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Published on Oct 28, 2009
This video explains this history behind the imposing building of Biddle Memorial Hall, which is intimately bound up with the history of Johnson C. Smith University. Charlottean and JCSU Alumnus, Mr. J. Charles Jones shares his memories of Biddle Hall and the Johnson C. Smith Campus.
Johnson C. Smith University was founded by two white ministers (Rev. S. C. Alexander and Rev. W. L. Miller) under the auspices of the Presbyterian Church. It was known as The Henry J. Biddle Memorial Institute in honor of Major Henry J. Biddle, a Union soldier who was killed in action during the Civil War. During its formative years Mrs. Mary D. Biddle, the wife of Major Biddle, gave considerable financial support to the institution.
The school was originally housed in a small church located near the present location of Fourth and Davidson Streets. A few years after its feeble beginning, the old Confederate Navy Building located on East Trade St., below where the Civic Center now stands, was purchased. This building was to be moved to another location on Seventh Street, somewhere between College and Caldwell Streets. Colonel William R. Myers discouraged the ministers about moving to that site and offered them property where the school now stands. The gift of eight acres by this outstanding Charlotte citizen was the nucleus of the present site.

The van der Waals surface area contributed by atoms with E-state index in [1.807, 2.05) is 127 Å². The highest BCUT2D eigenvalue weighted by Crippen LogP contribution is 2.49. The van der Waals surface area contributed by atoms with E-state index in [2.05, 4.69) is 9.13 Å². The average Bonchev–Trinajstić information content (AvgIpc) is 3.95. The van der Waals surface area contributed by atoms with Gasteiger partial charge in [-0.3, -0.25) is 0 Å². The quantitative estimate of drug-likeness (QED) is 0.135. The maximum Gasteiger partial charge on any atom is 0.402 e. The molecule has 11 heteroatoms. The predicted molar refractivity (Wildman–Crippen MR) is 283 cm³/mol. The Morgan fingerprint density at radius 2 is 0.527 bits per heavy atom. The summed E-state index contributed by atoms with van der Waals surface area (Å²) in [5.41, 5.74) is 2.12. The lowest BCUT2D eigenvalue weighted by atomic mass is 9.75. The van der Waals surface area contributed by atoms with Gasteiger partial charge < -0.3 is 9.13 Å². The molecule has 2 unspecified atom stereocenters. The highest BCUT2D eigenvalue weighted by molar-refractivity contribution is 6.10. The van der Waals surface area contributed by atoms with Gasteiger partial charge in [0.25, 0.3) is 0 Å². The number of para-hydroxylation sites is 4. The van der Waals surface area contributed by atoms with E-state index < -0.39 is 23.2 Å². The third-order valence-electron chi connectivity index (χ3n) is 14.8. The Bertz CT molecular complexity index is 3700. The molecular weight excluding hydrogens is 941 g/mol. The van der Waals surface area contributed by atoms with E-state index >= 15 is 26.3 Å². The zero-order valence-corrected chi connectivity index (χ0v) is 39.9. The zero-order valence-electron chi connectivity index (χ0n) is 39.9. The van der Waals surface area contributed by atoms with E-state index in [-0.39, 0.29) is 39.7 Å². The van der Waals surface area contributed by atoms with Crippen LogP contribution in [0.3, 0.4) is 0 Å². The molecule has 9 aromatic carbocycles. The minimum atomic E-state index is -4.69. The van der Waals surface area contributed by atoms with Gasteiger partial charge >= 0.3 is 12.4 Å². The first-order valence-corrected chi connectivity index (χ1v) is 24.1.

In 1883 the name of the institution was changed to Biddle University. In 1921 because of the many generous gifts which she had made to the institution in honor of her husband, Mrs. Jane M. Smith was notified by the Board of Trustees that the name of the institution had been changed to Johnson C. Smith University.
The first president of the institution was Rev. Stephen Mattoon. For nearly two and a half decades the presidents and most of the faculty members were white. In 1891 the institution had its first black president, Rev. Daniel J. Sanders. Since that time all of its presidents and the majority of the faculty have been black.
Biddle Memorial Hall was constructed in 1884. It was the first substantial building erected on the current campus (see appended photograph #1), and is the oldest surviving structure on the campus. Dominated by a massive but elegant clock tower, the structure contains 40,045 square feet of floor space. Its ornamentation and overall massing are typical of institutional architecture during the Victorian era. Originally it consisted of an auditorium with a balcony, the President's offices the Registrar's offices, the Business Office, the first library, classrooms, and restrooms. It currently serves as the general administration building of the University. Currently the building also contains portraits and pictures of the founders, presidents, benefactors, and of other individuals directly connected with the growth and development of the University.